He was beautifully dressed in a dark suit with a well-pressed shirt and tie. His shoes were polished, his nails were clean, his hat was well brushed, and a white handkerchief adorned his breast pocket. But his expression was somewhat blank. In fact, it was completely blank, for he had neither eyes, nose, nor mouth.
“Hello, little boy,” he said, amiably shaking Milo by the hand. “And how’s the faithful dog?” he inquired, giving Tock three or four strong and friendly pats. “And who is this handsome creature?” he asked, tipping his hat to the very pleased Humbug. “I’m so happy to see you all.”
“What a pleasant surprise to meet someone so nice,” they all thought, “and especially here.”
“I wonder if you could spare me a little of your time,” he inquired politely, “and help with a few small jobs?”
“Why, of course,” said the Humbug cheerfully.
“Gladly,” added Tock.
“Yes, indeed,” said Milo, who wondered for just a moment how it was possible for someone so agreeable to have a face with no features at all.
“Splendid,” he said happily, “for there are just three tasks. Firstly, I would like to move this pile from here to there,” he explained, pointing to an enormous mound of fine sand; “but I’m afraid that all I have is this tiny tweezers.” And he gave them to Milo, who immediately began transporting one grain at a time.
“Secondly, I would like to empty this well and fill the other; but I have no bucket, so you’ll have to use this eye dropper.” And he handed it to Tock, who undertook at once to carry one drop at a time from well to well.
“And, lastly, I must have a hole through this cliff, and here is a needle to dig it.” The eager Humbug quickly set to work picking at the solid granite wall.
When they had all been safely started, the very pleasant man returned to the tree and, leaning against it once more, continued to stare vacantly down the trail, while Milo, Tock, and the Humbug worked hour after hour after hour after hour after hour after hour after hour after hour after hour after hour after hour after hour after hour after hour after hour after hour after hour after hour after hour after hour after hour—
The Humbug whistled gaily at his work, for he was never as happy as when he had a job which required no thinking at all. After what seemed like days, he had dug a hole scarcely large enough for his thumb. Tock shuffled steadily back and forth with the dropper in his teeth, but the full well was still almost as full as when he began, and Milo’s new pile of sand was hardly a pile at all.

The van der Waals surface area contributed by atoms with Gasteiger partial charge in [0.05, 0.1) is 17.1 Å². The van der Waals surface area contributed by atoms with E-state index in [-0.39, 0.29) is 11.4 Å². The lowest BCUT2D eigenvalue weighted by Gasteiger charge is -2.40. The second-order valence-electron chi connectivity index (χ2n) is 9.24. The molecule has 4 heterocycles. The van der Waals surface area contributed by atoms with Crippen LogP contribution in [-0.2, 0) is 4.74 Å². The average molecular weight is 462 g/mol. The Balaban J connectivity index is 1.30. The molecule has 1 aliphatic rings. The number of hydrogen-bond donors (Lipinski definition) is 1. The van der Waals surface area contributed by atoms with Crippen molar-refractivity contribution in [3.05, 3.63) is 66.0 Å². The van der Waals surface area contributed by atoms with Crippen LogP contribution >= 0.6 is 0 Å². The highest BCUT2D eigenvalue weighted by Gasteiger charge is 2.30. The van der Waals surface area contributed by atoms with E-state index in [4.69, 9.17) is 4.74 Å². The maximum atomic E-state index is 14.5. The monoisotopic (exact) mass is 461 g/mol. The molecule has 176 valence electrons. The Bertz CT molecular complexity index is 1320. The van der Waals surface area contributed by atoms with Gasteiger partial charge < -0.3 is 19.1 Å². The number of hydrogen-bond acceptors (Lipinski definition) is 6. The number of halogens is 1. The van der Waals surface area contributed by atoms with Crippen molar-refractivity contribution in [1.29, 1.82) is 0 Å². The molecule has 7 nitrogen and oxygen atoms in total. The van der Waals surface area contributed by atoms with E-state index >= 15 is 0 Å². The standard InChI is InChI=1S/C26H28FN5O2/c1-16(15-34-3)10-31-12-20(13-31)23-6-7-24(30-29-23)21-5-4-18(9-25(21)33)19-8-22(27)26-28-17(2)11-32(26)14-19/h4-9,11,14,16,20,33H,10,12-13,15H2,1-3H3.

“How very strange,” said Milo, without stopping for a moment. “I’ve been working steadily all this time, and I don’t feel the slightest bit tired or hungry. I could go right on the same way forever.”
“Perhaps you will,” the man agreed with a yawn (at least it sounded like a yawn).
“Well, I wish I knew how long it was going to take,” Milo whispered as the dog went by again.
“Why not use your magic staff and find out?” replied Tock as clearly as anyone could with an eye dropper in his mouth.
Milo took the shiny pencil from his pocket and quickly calculated that, at the rate they were working, it would take each of them eight hundred and thirty-seven years to finish.
“Pardon me,” he said, tugging at the man’s sleeve and holding the sheet of figures up for him to see, “but it’s going to take eight hundred and thirty-seven years to do these jobs.”
“Is that so?” replied the man, without even turning around. “Well, you’d better get on with it then.”
“But it hardly seems worth while,” said Milo softly.
“WORTH WHILE!” the man roared indignantly.
“All I meant was that perhaps it isn’t too important,” Milo repeated, trying not to be impolite.
“Of course it’s not important,” he snarled angrily. “I wouldn’t have asked you to do it if I thought it was important.” And now, as he turned to face them, he didn’t seem quite so pleasant.
“Then why bother?” asked Tock, whose alarm suddenly began to ring.
“Because, my young friends,” he muttered sourly, “what could be more important than doing unimportant things? If you stop to do enough of them, you’ll never get to where you’re going.” He punctuated his last remark with a villainous laugh.
“Then you must—” gasped Milo.
“Quite correct!” he shrieked triumphantly. “I am the Terrible Trivium, demon of petty tasks and worthless jobs, ogre of wasted effort, and monster of habit.”
The Humbug dropped his needle and stared in disbelief while Milo and Tock began to back away slowly.
“Don’t try to leave,” he ordered, with a menacing sweep of his arm, “for there’s so very much to do, and you still have over eight hundred years to go on the first job.”
“But why do only unimportant things?” asked Milo, who suddenly remembered how much time he spent each day doing them.
“Think of all the trouble it saves,” the man explained, and his face looked as if he’d be grinning an evil grin—if he could grin at all. “If you only do the easy and useless jobs, you’ll never have to worry about the important ones which are so difficult. You just won’t have the time. For there’s always something to do to keep you from what you really should be doing, and if it weren’t for that dreadful magic staff, you’d never know how much time you were wasting.”
As he spoke, he tiptoed slowly toward them with his arms outstretched and continued to whisper in a soft, deceitful voice, “Now do come and stay with me. We’ll have so much fun together. There are things to fill and things to empty, things to take away and things to bring back, things to pick up and things to put down, and besides all that we have pencils to sharpen, holes to dig, nails to straighten, stamps to lick, and ever so much more. Why, if you stay here, you’ll never have to think again—and with a little practice you can become a monster of habit, too.”
– Norton Juster, The Phantom Tollbooth